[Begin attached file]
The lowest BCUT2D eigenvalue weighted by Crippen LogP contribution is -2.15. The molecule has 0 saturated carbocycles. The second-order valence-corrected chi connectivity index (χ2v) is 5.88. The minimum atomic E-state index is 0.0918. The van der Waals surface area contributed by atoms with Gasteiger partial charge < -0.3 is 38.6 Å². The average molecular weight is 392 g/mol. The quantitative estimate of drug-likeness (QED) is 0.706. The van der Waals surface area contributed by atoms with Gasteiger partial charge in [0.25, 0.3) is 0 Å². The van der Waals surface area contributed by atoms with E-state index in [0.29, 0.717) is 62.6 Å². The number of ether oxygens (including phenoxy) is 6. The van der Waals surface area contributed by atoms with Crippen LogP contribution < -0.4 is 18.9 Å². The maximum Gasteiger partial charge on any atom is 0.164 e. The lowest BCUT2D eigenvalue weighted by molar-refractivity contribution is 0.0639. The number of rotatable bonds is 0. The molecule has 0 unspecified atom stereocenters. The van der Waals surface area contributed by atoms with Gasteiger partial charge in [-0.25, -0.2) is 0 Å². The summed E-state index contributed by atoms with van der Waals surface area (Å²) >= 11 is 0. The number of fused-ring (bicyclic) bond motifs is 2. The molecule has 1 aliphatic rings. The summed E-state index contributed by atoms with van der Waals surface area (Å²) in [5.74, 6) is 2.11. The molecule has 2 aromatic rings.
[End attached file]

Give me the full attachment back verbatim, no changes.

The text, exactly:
The lowest BCUT2D eigenvalue weighted by Crippen LogP contribution is -2.15. The molecule has 0 saturated carbocycles. The second-order valence-corrected chi connectivity index (χ2v) is 5.88. The minimum atomic E-state index is 0.0918. The van der Waals surface area contributed by atoms with Gasteiger partial charge < -0.3 is 38.6 Å². The average molecular weight is 392 g/mol. The quantitative estimate of drug-likeness (QED) is 0.706. The van der Waals surface area contributed by atoms with Gasteiger partial charge in [0.25, 0.3) is 0 Å². The van der Waals surface area contributed by atoms with E-state index in [0.29, 0.717) is 62.6 Å². The number of ether oxygens (including phenoxy) is 6. The van der Waals surface area contributed by atoms with Crippen LogP contribution < -0.4 is 18.9 Å². The maximum Gasteiger partial charge on any atom is 0.164 e. The lowest BCUT2D eigenvalue weighted by molar-refractivity contribution is 0.0639. The number of rotatable bonds is 0. The molecule has 0 unspecified atom stereocenters. The van der Waals surface area contributed by atoms with Gasteiger partial charge in [-0.25, -0.2) is 0 Å². The summed E-state index contributed by atoms with van der Waals surface area (Å²) >= 11 is 0. The number of fused-ring (bicyclic) bond motifs is 2. The molecule has 1 aliphatic rings. The summed E-state index contributed by atoms with van der Waals surface area (Å²) in [5.74, 6) is 2.11. The molecule has 2 aromatic rings.